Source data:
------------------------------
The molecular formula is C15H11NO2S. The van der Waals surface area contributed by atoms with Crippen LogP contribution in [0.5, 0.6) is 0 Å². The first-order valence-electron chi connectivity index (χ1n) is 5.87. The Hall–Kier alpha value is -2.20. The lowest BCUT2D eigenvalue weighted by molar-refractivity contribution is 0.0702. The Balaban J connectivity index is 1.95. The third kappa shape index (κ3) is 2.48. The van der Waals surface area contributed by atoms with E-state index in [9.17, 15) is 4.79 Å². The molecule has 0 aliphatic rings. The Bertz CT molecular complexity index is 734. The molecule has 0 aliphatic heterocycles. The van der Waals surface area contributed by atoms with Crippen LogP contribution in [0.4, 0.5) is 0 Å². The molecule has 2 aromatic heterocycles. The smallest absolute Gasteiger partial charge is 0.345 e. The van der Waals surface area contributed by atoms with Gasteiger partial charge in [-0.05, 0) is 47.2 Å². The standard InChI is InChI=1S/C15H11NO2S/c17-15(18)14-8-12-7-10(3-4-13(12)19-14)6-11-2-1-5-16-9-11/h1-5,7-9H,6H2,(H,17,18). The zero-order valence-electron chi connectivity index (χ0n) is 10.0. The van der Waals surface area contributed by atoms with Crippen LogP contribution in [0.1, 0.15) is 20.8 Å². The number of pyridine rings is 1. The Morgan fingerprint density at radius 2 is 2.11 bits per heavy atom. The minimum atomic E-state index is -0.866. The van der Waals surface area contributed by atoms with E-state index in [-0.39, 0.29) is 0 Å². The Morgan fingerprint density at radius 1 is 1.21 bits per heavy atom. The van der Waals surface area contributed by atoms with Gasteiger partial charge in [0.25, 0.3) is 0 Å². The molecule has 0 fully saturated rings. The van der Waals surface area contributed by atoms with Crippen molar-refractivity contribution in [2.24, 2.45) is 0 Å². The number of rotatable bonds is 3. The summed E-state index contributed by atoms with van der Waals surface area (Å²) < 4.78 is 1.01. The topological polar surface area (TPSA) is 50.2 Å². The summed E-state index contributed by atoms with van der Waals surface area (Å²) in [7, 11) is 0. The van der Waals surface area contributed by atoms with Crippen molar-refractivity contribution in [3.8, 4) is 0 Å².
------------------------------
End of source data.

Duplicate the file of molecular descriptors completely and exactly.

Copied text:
The molecular formula is C15H11NO2S. The van der Waals surface area contributed by atoms with Crippen LogP contribution in [0.5, 0.6) is 0 Å². The first-order valence-electron chi connectivity index (χ1n) is 5.87. The Hall–Kier alpha value is -2.20. The lowest BCUT2D eigenvalue weighted by molar-refractivity contribution is 0.0702. The Balaban J connectivity index is 1.95. The third kappa shape index (κ3) is 2.48. The van der Waals surface area contributed by atoms with E-state index in [9.17, 15) is 4.79 Å². The molecule has 0 aliphatic rings. The Bertz CT molecular complexity index is 734. The molecule has 0 aliphatic heterocycles. The van der Waals surface area contributed by atoms with Crippen LogP contribution in [0.4, 0.5) is 0 Å². The molecule has 2 aromatic heterocycles. The smallest absolute Gasteiger partial charge is 0.345 e. The van der Waals surface area contributed by atoms with Gasteiger partial charge in [-0.05, 0) is 47.2 Å². The standard InChI is InChI=1S/C15H11NO2S/c17-15(18)14-8-12-7-10(3-4-13(12)19-14)6-11-2-1-5-16-9-11/h1-5,7-9H,6H2,(H,17,18). The zero-order valence-electron chi connectivity index (χ0n) is 10.0. The van der Waals surface area contributed by atoms with Crippen LogP contribution in [0.1, 0.15) is 20.8 Å². The number of pyridine rings is 1. The Morgan fingerprint density at radius 2 is 2.11 bits per heavy atom. The minimum atomic E-state index is -0.866. The van der Waals surface area contributed by atoms with E-state index in [-0.39, 0.29) is 0 Å². The Morgan fingerprint density at radius 1 is 1.21 bits per heavy atom. The van der Waals surface area contributed by atoms with Gasteiger partial charge in [0.25, 0.3) is 0 Å². The molecule has 0 fully saturated rings. The van der Waals surface area contributed by atoms with Crippen molar-refractivity contribution in [2.24, 2.45) is 0 Å². The number of rotatable bonds is 3. The summed E-state index contributed by atoms with van der Waals surface area (Å²) < 4.78 is 1.01. The topological polar surface area (TPSA) is 50.2 Å². The summed E-state index contributed by atoms with van der Waals surface area (Å²) in [7, 11) is 0. The van der Waals surface area contributed by atoms with Crippen molar-refractivity contribution in [3.8, 4) is 0 Å².